Archive for November, 2010

Myth by R J Dent

November 15, 2010


‘A cross between An American Werewolf in London and Clive Barker’s Nightbreed’ (Amazon)

This is R J Dent’s novel Myth,  a dark, erotic fantasy set on a Greek island.


It tells the story of a couple (James and Penny) who hear about the chimera, a strange mythical creature that lives in the hills. They, of course, are sceptical, but also curious. Eventually, curiosity wins out and they set off with a guide, up into the hills to see the chimera for themselves.


Obviously things aren’t as they seem and the couple end up trapped in the hills. The man, James Barrett, defends himself against an attacker, but becomes susceptible to the suggestion that he is now the mythical beast, having defeated the one that attacked him.


He rejects this idea and instead focuses on caring for Penny, who has been injured. James then tries to get back to the village, only to realise that the whole village have duped him. He then opts for revenge against the village and goes on the rampage, destroying everyone he comes into contact with. He becomes monstrous.


R J Dent says: ‘I wrote Myth because I was interested in the way people change when they’re in exotic locations – if they’re not xenophobic they either go native, become very nationalistic, or else become a wistful hybrid of the two. That was my starting point. I then simply added a Greek myth scenario, using the chimera as the indigenous antagonist.’


‘The Greek myth element decided the location, and the rest was simply charting what happened to the couple. I used Pavese’s idea that ‘travelling is a brutality’ – and that was it; I had my novel. All that was needed was an ending – which was made clear to me after I read Robert Graves’ comment that every Greek myth had a regional variation. With that in mind, I gave Myth seven very different regional variations.’


‘Writing Myth was a very good experience. I used a great deal of my familiarity with, and love of, various Greek islands, to inform my novel. I used locations, characters, names, etc, that I know well. For the last five years I’ve steeped myself in Greek culture. Some of that is reflected in Myth.’


Myth is ‘a cross between An American Werewolf in London and Clive Barker’s Nightbreed.’ (Amazon review)


myth-poster


You can buy Myth from Amazon.com at:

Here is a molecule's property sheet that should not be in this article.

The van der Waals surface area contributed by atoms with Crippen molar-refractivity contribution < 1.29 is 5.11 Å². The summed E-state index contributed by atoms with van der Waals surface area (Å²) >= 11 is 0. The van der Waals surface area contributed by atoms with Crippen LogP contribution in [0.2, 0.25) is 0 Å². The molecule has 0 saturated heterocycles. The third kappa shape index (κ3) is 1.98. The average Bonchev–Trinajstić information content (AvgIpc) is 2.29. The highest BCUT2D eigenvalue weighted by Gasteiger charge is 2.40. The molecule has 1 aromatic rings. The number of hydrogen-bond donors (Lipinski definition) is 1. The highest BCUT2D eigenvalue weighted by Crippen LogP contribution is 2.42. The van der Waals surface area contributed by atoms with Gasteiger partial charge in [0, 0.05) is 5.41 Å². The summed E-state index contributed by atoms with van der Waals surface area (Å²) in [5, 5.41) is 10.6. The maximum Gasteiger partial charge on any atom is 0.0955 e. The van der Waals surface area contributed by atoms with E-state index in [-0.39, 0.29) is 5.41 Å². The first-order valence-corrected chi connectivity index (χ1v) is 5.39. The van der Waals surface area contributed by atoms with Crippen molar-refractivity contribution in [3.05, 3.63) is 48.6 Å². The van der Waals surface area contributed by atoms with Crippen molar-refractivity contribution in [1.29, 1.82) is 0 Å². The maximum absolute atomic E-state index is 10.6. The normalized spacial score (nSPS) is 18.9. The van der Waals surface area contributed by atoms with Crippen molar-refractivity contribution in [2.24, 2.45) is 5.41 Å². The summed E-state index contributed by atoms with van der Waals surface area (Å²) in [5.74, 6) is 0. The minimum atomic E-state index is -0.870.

http://www.amazon.com/R.-J.-Dent/e/B0034Q3RD4/ref=sr_ntt_srch_lnk_1?qid=1289859314&sr=8-1

or from Amazon.co.uk at:

http://www.amazon.co.uk/R.-J.-Dent/e/B0034Q3RD4/ref=ntt_athr_dp_pel_pop_1

Details of my other works (books, stories, poems, essays) are available on:

www.rjdent.com



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The Songs of Maldoror

November 9, 2010


The Songs of Maldoror

by Le Comte de Lautréamont

Translated by R J Dent

Illustrated by Salvador Dalí

Foreword by Paul Éluard

Lautréamont’s Biography by Jeremy Reed

Introduction by Candice Black


264 pages, 22 half-tones, 5 1/2 x 8 1/2
Series: Solar Books – Solar Nocturnal

Paper $16.95

ISBN: 9780982046487

‘A new, definitive edition of Lautréamont’s influential masterpiece. Vividly translated by R J Dent.’

 

‘Lautréamont’s Songs of Maldoror [is] the black bible… almost the basic dream text of surrealism.’ J G Ballard

 

The Songs of Maldoror is an enigma of redoubtable power.’ Jacques Derrida

 

The Songs of Maldoror is ‘the expression of a revelation so complete it seems to exceed human potential.’ André Breton

 

Le Comte de Lautréamont was the nom de plume of Isidore Ducasse (1846–70), a Uruguayan-born French writer and poet whose only surviving major work of fiction, The Songs of Maldoror (Les Chants de Maldoror), was discovered by the Surrealists, who hailed the work as a dark progenitor of their movement. It was in The Songs of Maldoror that André Breton discovered the phrase that would come to represent the Surrealist doctrine of objective chance: “as beautiful as the random encounter between an umbrella and a sewing-machine upon a dissecting-table.”

Artists inspired by Lautréamont include Man Ray, René Magritte, Max Ernst, André Masson, Joan Miró, Yves Tanguy and, in particular, Salvador Dalí, who in 1933 produced an entire series of illustrations for The Songs of Maldoror. Twenty of those illustrations are included, for the first time, in this new, definitive edition of Lautréamont’s influential masterpiece. Vividly translated by R J Dent – the first new translation for over thirty years – this edition also includes a foreword by French Surrealist poet Paul Éluard and a concise biography of the author by poet Jeremy Reed. In addition, an introduction by series editor Candice Black details the links between Maldoror and the Surrealist movement.